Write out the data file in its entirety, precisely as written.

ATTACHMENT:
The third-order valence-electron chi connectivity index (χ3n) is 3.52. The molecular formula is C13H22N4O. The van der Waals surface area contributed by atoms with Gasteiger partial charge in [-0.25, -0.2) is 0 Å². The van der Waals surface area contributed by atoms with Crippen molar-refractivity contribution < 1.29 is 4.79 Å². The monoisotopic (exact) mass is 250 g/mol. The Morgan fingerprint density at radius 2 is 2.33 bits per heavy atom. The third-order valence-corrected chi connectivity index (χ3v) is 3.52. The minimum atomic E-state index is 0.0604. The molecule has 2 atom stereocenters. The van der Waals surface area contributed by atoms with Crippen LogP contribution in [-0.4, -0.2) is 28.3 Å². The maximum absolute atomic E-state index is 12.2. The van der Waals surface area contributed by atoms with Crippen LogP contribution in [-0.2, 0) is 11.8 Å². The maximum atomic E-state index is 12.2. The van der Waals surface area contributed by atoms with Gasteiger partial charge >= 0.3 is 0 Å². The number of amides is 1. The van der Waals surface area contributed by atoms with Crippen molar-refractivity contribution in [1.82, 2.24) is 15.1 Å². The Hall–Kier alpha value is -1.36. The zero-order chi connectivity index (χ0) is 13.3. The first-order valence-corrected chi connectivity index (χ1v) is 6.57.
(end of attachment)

The third-order valence-electron chi connectivity index (χ3n) is 3.52. The molecular formula is C13H22N4O. The van der Waals surface area contributed by atoms with Gasteiger partial charge in [-0.25, -0.2) is 0 Å². The van der Waals surface area contributed by atoms with Crippen molar-refractivity contribution < 1.29 is 4.79 Å². The monoisotopic (exact) mass is 250 g/mol. The Morgan fingerprint density at radius 2 is 2.33 bits per heavy atom. The third-order valence-corrected chi connectivity index (χ3v) is 3.52. The minimum atomic E-state index is 0.0604. The molecule has 2 atom stereocenters. The van der Waals surface area contributed by atoms with Crippen LogP contribution in [-0.4, -0.2) is 28.3 Å². The maximum absolute atomic E-state index is 12.2. The van der Waals surface area contributed by atoms with Crippen LogP contribution in [-0.2, 0) is 11.8 Å². The maximum atomic E-state index is 12.2. The van der Waals surface area contributed by atoms with Gasteiger partial charge >= 0.3 is 0 Å². The number of amides is 1. The van der Waals surface area contributed by atoms with Crippen molar-refractivity contribution in [1.82, 2.24) is 15.1 Å². The Hall–Kier alpha value is -1.36. The zero-order chi connectivity index (χ0) is 13.3. The first-order valence-corrected chi connectivity index (χ1v) is 6.57.